Are the classes for the TalonFX thread safe?

Does anyone know if the Java classes for the TalonFX are thread safe?

I don’t have a direct answer to your question, but Is there something specific you’re looking to do that we can focus on?

Well, for example, if I want to call getSelectedSensorPosition from two different threads, do I need to do it inside a synchronized block?

Again, I don’t have a solid answer for you on that, but I’m inclined to say yes. Perhaps one of the CTRE devs can chime in to answer

I was just about to ask the same question haha

I just wrapped my entire robotPeriodic method in a thread to prevent some overruns since python is pretty slow and my period is 0.01s. All it does it update odometry (calls getSelectedSensorPosition) and post some stats to the networktables. It seems to work ok. If it were to set motor speeds I’d expect some issues though.

FYI that’s probably not a good idea to have odometry potentially desynced, just testing stuff ^

Because of the GIL, isn’t it counter-productive to add threads?

Do you need multiple threads? You can add periodic functions that run at different frequencies if you need something to run faster.

Yes, Phoenix was designed to be thread-safe.

In Phoenix 5 all getters from the same object share the same lock, so just be aware calling a getter means blocking other getters on the same object. (This usually isn’t an issue since the getters return quickly).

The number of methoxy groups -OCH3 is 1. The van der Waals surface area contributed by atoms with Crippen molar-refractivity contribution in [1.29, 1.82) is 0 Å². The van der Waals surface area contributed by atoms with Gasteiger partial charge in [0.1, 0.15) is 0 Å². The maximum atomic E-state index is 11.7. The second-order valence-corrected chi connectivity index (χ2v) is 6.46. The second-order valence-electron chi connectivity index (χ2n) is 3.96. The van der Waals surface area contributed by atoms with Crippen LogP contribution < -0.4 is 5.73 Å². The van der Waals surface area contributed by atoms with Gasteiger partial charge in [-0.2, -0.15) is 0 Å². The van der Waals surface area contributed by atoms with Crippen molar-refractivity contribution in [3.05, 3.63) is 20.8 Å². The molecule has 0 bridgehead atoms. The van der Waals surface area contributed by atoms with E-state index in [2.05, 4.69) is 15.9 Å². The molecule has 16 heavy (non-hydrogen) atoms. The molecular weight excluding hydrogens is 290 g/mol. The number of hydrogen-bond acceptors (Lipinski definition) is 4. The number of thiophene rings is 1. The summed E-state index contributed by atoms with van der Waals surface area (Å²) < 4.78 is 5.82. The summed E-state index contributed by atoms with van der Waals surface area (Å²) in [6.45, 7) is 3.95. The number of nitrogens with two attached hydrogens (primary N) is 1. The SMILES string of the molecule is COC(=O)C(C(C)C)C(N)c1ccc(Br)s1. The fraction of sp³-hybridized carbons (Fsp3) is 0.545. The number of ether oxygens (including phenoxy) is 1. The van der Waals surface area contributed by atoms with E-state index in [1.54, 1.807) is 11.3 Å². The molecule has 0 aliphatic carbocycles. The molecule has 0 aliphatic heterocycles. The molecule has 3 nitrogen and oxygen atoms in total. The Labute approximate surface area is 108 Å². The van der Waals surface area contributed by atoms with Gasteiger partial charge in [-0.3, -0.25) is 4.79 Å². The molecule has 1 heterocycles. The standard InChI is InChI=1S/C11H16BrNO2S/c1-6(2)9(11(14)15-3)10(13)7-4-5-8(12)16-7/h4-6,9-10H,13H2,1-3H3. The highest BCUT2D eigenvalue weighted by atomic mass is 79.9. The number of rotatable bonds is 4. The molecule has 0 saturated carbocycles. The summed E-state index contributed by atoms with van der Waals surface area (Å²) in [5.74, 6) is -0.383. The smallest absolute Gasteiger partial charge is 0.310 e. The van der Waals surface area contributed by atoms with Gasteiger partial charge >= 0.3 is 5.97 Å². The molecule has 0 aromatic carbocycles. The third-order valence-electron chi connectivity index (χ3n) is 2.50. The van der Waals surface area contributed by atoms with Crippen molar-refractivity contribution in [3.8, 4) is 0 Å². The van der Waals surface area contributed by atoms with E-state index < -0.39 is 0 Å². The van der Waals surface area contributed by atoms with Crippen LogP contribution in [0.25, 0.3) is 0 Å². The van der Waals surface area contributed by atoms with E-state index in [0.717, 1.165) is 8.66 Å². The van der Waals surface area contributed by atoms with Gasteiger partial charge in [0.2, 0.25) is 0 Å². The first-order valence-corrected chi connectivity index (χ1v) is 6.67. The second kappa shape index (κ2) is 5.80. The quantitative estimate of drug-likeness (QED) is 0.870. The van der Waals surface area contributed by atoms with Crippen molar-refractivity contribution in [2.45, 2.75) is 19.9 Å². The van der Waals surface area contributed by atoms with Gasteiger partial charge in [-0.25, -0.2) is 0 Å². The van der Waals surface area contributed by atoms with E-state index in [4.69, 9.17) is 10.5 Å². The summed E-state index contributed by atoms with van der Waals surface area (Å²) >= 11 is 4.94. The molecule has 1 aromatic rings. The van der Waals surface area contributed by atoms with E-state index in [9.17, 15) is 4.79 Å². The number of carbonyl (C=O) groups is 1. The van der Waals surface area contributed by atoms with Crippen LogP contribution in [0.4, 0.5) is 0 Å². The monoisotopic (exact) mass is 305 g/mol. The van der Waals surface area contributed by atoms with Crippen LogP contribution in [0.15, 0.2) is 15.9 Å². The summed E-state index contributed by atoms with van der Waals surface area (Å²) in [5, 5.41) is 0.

In Phoenix Pro there are no object locks, the libraries are thread safe down to the CAN interface level.


While it’s true that Python is slow, most of the time it should be Good Enough. If you’re having loop overrun issues there might be something silly you’re doing – or something silly that our library is doing. Worth reporting a bug if you can isolate it to a small piece – without bug reports we can’t make it better!

This is very likely and I’m not sure if it actually helps at all.

It does help in the case of quick debugging using print() though since there is an I/O operation happening. Whenever I print something, I often get overruns which are mitigated by wrapping the print in a thread:

def print_async(*args, **kwargs) -> None:
    """print in a new thread"""
    Thread(target=print, args=args, kwargs=kwargs).start()

So like I said, not a good idea to wrap the entire robotPeriodic method in a thread, but it could be beneficial in c++ or Java.